Passive Management: an investment strategy that seeks to maximize returns by minimizing buying and selling or active trading of its holdings. The portfolio manager simply buys and holds the stock for long-term and is not concerned about short-term market volatilities.

Payout Ratio: the percentage of a company’s earnings paid to shareholders as dividends. It can be used to determine how sustainable a company’s dividend payment is.

Portfolio: a collection of investments like stocks, bonds and other asset types that is owned by one person or organization and managed collectively.

Profit-taking: refers to the practice of selling an asset, after it has risen significantly in price, to lock in the profit.


R – Z

Real Return: refers to the rate of return on an investment after inflation has been accounted for. For example if an investment had a return of 7% over a year but inflation was 2%, then the real return is 5%.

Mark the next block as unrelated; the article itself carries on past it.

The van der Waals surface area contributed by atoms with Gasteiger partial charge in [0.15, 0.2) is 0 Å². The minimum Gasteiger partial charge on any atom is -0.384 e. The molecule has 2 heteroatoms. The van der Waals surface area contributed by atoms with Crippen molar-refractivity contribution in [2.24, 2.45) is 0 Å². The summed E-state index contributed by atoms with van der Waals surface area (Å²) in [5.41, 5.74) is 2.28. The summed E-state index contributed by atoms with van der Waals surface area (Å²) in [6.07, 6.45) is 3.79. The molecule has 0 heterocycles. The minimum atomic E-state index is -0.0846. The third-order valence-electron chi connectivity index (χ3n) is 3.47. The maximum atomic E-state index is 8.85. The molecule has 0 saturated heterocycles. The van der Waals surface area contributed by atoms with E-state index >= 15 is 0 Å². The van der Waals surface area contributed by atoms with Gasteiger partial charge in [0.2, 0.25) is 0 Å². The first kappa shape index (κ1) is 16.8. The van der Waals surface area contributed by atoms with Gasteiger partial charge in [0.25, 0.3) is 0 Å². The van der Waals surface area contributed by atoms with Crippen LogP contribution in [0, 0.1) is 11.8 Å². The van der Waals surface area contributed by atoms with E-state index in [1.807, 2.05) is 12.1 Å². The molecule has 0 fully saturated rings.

Rebalancing: the practice of bringing a portfolio back to its original asset allocation. It usually involves selling one or more assets in a portfolio and buying other assets to realign the portfolio to the intended allocation.

Check this rebalancing guide to learn how it works.

Registered Education Savings Plan (RESP): a tax-sheltered investment account that lets parents save for the children’ post-secondary education in Canada.

Learn more about RESP though the posts below.

Registered Investment Account: are investment accounts with tax-sheltering advantages. In Canada, examples include RESP, TFSA and RRSP.

Registered Retirement Income Fund (RRIF): a registered account that allows you to shelter growth from taxes during retirement. At age 71, RRSPs are converted to RRIF and minimum annual withdrawals will be required.

Risk Tolerance: refers to the degree of volatility of an investment that an investor is willing to accept. It is considered when determining the right asset allocation for an investor. An investor with a low risk tolerance will want to allocate a higher proportion to safer assets like bonds.

Robo-advisor: Robo-advisors are digital investing platforms that provide automated, algorithm-driven financial planning services with little to no human supervision. They create and manage portfolios for their customers based on each customers’ unique goals, time horizon and risk tolerance.